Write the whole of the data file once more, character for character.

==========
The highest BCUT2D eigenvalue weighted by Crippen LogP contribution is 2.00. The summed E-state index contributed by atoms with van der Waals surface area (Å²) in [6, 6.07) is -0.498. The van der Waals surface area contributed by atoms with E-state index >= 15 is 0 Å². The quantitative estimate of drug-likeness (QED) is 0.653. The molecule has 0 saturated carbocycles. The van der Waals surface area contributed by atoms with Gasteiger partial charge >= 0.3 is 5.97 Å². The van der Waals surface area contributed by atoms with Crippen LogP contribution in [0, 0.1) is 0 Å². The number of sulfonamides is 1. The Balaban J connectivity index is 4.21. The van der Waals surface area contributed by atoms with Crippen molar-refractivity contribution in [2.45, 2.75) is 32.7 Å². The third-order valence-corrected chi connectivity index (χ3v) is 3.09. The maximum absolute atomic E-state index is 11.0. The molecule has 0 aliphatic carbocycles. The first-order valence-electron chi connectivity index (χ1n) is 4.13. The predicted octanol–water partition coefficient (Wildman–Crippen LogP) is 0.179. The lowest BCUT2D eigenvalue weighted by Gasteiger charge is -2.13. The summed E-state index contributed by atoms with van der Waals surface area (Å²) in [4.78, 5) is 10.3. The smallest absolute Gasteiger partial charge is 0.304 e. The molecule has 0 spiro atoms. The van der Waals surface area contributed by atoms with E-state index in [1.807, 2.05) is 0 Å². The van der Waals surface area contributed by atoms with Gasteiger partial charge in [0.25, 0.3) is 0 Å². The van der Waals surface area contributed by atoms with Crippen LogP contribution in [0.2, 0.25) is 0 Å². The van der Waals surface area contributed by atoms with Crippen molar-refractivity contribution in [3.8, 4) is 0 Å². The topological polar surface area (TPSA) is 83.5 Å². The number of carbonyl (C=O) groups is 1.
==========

The highest BCUT2D eigenvalue weighted by Crippen LogP contribution is 2.00. The summed E-state index contributed by atoms with van der Waals surface area (Å²) in [6, 6.07) is -0.498. The van der Waals surface area contributed by atoms with E-state index >= 15 is 0 Å². The quantitative estimate of drug-likeness (QED) is 0.653. The molecule has 0 saturated carbocycles. The van der Waals surface area contributed by atoms with Gasteiger partial charge >= 0.3 is 5.97 Å². The van der Waals surface area contributed by atoms with Crippen LogP contribution in [0, 0.1) is 0 Å². The number of sulfonamides is 1. The Balaban J connectivity index is 4.21. The van der Waals surface area contributed by atoms with Crippen molar-refractivity contribution in [2.45, 2.75) is 32.7 Å². The third-order valence-corrected chi connectivity index (χ3v) is 3.09. The maximum absolute atomic E-state index is 11.0. The molecule has 0 aliphatic carbocycles. The first-order valence-electron chi connectivity index (χ1n) is 4.13. The predicted octanol–water partition coefficient (Wildman–Crippen LogP) is 0.179. The lowest BCUT2D eigenvalue weighted by Gasteiger charge is -2.13. The summed E-state index contributed by atoms with van der Waals surface area (Å²) in [4.78, 5) is 10.3. The smallest absolute Gasteiger partial charge is 0.304 e. The molecule has 0 spiro atoms. The van der Waals surface area contributed by atoms with E-state index in [1.807, 2.05) is 0 Å². The van der Waals surface area contributed by atoms with Gasteiger partial charge in [0.25, 0.3) is 0 Å². The van der Waals surface area contributed by atoms with Crippen LogP contribution in [0.2, 0.25) is 0 Å². The van der Waals surface area contributed by atoms with Crippen molar-refractivity contribution in [3.8, 4) is 0 Å². The topological polar surface area (TPSA) is 83.5 Å². The number of carbonyl (C=O) groups is 1.